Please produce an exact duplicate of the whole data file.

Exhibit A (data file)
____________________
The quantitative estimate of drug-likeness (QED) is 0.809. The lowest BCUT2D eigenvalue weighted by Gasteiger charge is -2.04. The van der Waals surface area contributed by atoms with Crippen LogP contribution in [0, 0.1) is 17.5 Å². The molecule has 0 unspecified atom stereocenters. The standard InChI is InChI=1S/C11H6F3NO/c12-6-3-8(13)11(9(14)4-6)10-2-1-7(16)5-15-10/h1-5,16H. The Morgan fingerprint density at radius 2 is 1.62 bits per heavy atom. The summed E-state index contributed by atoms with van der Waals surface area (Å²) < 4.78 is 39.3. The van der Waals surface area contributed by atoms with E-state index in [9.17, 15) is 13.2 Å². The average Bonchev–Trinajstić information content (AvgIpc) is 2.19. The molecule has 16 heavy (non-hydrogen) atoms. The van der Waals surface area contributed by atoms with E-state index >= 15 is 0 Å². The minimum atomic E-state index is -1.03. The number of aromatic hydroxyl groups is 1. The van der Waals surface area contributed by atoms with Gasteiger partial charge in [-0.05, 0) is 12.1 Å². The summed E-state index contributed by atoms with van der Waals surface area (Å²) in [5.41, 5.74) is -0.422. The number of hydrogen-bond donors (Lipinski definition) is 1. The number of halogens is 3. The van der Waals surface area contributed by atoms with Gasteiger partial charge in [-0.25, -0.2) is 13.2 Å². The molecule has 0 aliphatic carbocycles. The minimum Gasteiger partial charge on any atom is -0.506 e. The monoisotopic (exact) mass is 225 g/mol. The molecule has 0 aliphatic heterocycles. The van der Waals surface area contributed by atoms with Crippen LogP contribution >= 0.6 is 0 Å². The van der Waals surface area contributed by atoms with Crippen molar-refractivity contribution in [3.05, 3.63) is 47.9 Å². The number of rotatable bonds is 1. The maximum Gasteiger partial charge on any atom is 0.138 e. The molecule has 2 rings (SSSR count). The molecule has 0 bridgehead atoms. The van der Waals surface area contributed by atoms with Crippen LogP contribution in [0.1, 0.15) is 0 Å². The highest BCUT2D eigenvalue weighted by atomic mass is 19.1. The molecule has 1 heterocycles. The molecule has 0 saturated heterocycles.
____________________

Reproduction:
The quantitative estimate of drug-likeness (QED) is 0.809. The lowest BCUT2D eigenvalue weighted by Gasteiger charge is -2.04. The van der Waals surface area contributed by atoms with Crippen LogP contribution in [0, 0.1) is 17.5 Å². The molecule has 0 unspecified atom stereocenters. The standard InChI is InChI=1S/C11H6F3NO/c12-6-3-8(13)11(9(14)4-6)10-2-1-7(16)5-15-10/h1-5,16H. The Morgan fingerprint density at radius 2 is 1.62 bits per heavy atom. The summed E-state index contributed by atoms with van der Waals surface area (Å²) < 4.78 is 39.3. The van der Waals surface area contributed by atoms with E-state index in [9.17, 15) is 13.2 Å². The average Bonchev–Trinajstić information content (AvgIpc) is 2.19. The molecule has 16 heavy (non-hydrogen) atoms. The van der Waals surface area contributed by atoms with E-state index >= 15 is 0 Å². The minimum atomic E-state index is -1.03. The number of aromatic hydroxyl groups is 1. The van der Waals surface area contributed by atoms with Gasteiger partial charge in [-0.05, 0) is 12.1 Å². The summed E-state index contributed by atoms with van der Waals surface area (Å²) in [5.41, 5.74) is -0.422. The number of hydrogen-bond donors (Lipinski definition) is 1. The number of halogens is 3. The van der Waals surface area contributed by atoms with Gasteiger partial charge in [-0.25, -0.2) is 13.2 Å². The molecule has 0 aliphatic carbocycles. The minimum Gasteiger partial charge on any atom is -0.506 e. The monoisotopic (exact) mass is 225 g/mol. The molecule has 0 aliphatic heterocycles. The van der Waals surface area contributed by atoms with Crippen LogP contribution >= 0.6 is 0 Å². The van der Waals surface area contributed by atoms with Crippen molar-refractivity contribution in [3.05, 3.63) is 47.9 Å². The number of rotatable bonds is 1. The maximum Gasteiger partial charge on any atom is 0.138 e. The molecule has 2 rings (SSSR count). The molecule has 0 bridgehead atoms. The van der Waals surface area contributed by atoms with Crippen LogP contribution in [0.1, 0.15) is 0 Å². The highest BCUT2D eigenvalue weighted by atomic mass is 19.1. The molecule has 1 heterocycles. The molecule has 0 saturated heterocycles.